October 06, 2010

Environmental symposium inspires constructive controversy about food system

Environmental symposium inspires constructive controversy about food system

Discussion about the modern food system often devolves into binaries like organic versus conventional or carnivore versus omnivore.

The student organizers of the 2010 Environmental Affairs Symposium want to put an end to that reductive way of thinking. “Following the Food Chain,” held October 11-14, will encourage exploration of the broad range of issues influencing food choices and the ways in which eating can operate as a form of environmentalism.

Highlights of the symposium
  • An outdoor food fair will draw local vendors, restaurants, businesses, breweries, advocacy groups, and other food organizations that are seeking to change the way food is viewed, consumed and produced. October 11 at 3 p.m.
  • A panel discussion titled “The Food Eater’s Dilemma” will explore the challenges of making environmentally and socially justifiable food choices. October 12 at 3 p.m.
  • “The Life of a Latte” will put coffee into a broader social and ecological context, exploring how supply chains impact producers, distributors, and consumers. October 12 at 7 p.m.
  • The keynote will feature dialogue and debate on the topic of organics for the masses. Speakers include Mike Gilland, co-founder of Wild Oats Markets, and Julie Guthman, who teaches and writes about the politics of food, and who recently published “How Michael Pollan, et al. Made Me Want to Eat Cheetos.” October 13 at 7 p.m.
  • All events are free and open to the public. Visit the symposium website for the complete schedule and venue information. Use #lcfoodsymp to join the conversation on Twitter.
The politics of food labeling

One of the key concerns of the symposium is the challenge of labeling foods. Though labels provide details about ingredients, nutrition, and certifications, their complex messages and meanings may disillusion consumers. A panel featuring Dan Jaffee, author of “Brewing Justice,” will explore this significance of labels like “organic” and the impact they have on the food system.

In the following excerpt from the Environmental Studies Program blog, Tara Brown ’12 writes about the food labeling debate and her hope that the symposium can push the conversation forward.

As an ENVS major focusing on food systems and social justice, connecting the food on my plate to broader processes of production and distribution has become a frequent dinner conversation in my life. One conversation in particular stands out. My companions included a few passionate vegans who were able to list off from memory dozens of unpronounceable ingredients containing animal products and a student involved in the Portland-based non-GMO project who was able to perform a similar trick with products including genetically modified ingredients. A friend of mine and I rounded out the discussion, attempting holism but clearly most passionate about issues surrounding farm-worker justice and international agricultural imperialism.

This conversation really made me appreciate Real Food Challenge, which is a national student organization committed to leveraging their power as students to demand that the four billion dollars colleges in the United States spend on food each year goes toward food that nourishes consumers, producers, and the planet. I recently returned from a national organizer training with Real Food Challenge that pushed me to look at food issues more broadly than I otherwise would.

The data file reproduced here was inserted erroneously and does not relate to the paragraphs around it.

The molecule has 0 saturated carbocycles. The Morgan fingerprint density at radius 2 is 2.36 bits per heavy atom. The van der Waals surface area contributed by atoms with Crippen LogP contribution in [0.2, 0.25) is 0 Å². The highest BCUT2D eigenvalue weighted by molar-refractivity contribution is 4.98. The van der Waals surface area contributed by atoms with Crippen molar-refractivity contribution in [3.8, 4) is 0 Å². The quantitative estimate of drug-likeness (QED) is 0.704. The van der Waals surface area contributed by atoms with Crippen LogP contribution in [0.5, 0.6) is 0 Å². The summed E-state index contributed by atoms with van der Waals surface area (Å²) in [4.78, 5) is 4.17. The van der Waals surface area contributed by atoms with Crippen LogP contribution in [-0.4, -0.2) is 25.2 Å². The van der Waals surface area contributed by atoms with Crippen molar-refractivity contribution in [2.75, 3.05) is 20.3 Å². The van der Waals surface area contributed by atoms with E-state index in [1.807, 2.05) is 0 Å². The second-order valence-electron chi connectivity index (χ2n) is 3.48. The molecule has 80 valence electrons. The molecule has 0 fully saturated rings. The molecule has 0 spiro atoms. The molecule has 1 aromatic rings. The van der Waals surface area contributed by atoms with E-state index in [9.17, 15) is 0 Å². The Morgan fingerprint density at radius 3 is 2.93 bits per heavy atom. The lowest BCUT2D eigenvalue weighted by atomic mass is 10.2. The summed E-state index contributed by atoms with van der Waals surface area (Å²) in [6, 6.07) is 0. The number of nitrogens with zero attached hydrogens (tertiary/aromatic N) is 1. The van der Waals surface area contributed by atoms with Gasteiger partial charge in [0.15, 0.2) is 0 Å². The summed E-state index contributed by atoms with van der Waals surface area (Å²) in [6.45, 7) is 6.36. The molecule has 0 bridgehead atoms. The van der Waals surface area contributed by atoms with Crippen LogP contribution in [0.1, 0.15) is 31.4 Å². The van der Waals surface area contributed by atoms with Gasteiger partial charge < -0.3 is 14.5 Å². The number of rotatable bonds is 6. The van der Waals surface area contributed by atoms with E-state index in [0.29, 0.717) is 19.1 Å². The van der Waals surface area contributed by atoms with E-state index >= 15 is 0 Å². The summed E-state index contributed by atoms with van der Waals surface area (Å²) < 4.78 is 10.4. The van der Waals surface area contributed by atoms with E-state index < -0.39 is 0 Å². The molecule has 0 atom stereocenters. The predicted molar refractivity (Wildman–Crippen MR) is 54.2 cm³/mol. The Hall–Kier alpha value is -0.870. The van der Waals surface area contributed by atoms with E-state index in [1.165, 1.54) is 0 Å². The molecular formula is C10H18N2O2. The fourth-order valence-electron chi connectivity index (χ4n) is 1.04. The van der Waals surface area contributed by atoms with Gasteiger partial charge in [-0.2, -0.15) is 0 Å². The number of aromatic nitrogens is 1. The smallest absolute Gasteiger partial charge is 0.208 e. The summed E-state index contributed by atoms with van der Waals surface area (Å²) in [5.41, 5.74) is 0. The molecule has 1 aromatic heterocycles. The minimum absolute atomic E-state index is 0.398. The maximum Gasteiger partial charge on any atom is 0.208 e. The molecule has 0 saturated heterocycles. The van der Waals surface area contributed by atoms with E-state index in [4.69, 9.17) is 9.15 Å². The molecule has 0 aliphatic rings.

Purists won’t be pleased by RFC. “Real Food” is considered fair, local, humane, and ecologically sound, but the standards for many of the categories are not as stringent as single-issue foodies might prefer. Legitimate criticisms have been leveled at the organic, fair trade, and humane certifications that the Real Food Calculator is based on. As a member of the 2010 ENVS Symposium Planning Committee, I’m trying to ensure that each of these labels is considered with a critical eye. …

I would love to see a food system where all connections between producers and consumers were direct and fair, as well as a food system based on connections to the land that could be sustained for centuries to come. This is what I’m working for, but I recognize that it can’t be achieved overnight.

The philosophy of Real Food Challenge is about not letting our desire to make the food system perfect get in the way of our ability to make it better. The role of academia and critical thinking in all of this is about not ignoring the devilish details (how much more do fair-trade producers make, exactly?) in the name of progress. I think that both approaches are irrelevant without the other, so I’d like to figure out a way to make activists and academics more directly accountable to one another.

With respect to our upcoming ENVS Symposium, this will mean pushing speakers who have dedicated their lives toward promoting change to reflect on how they could be doing better. It will also mean pushing speakers who specialize in deconstructing imperfect solutions to be as specific about their visions for change as they are about the flaws in the action plans of others. It will mean challenging all involved to recognize that there are no easy answers, but that it is this very fact that makes responding both intellectually and actively to the challenges in our modern food system so important.

Read the full post at the Environmental Studies Program blog.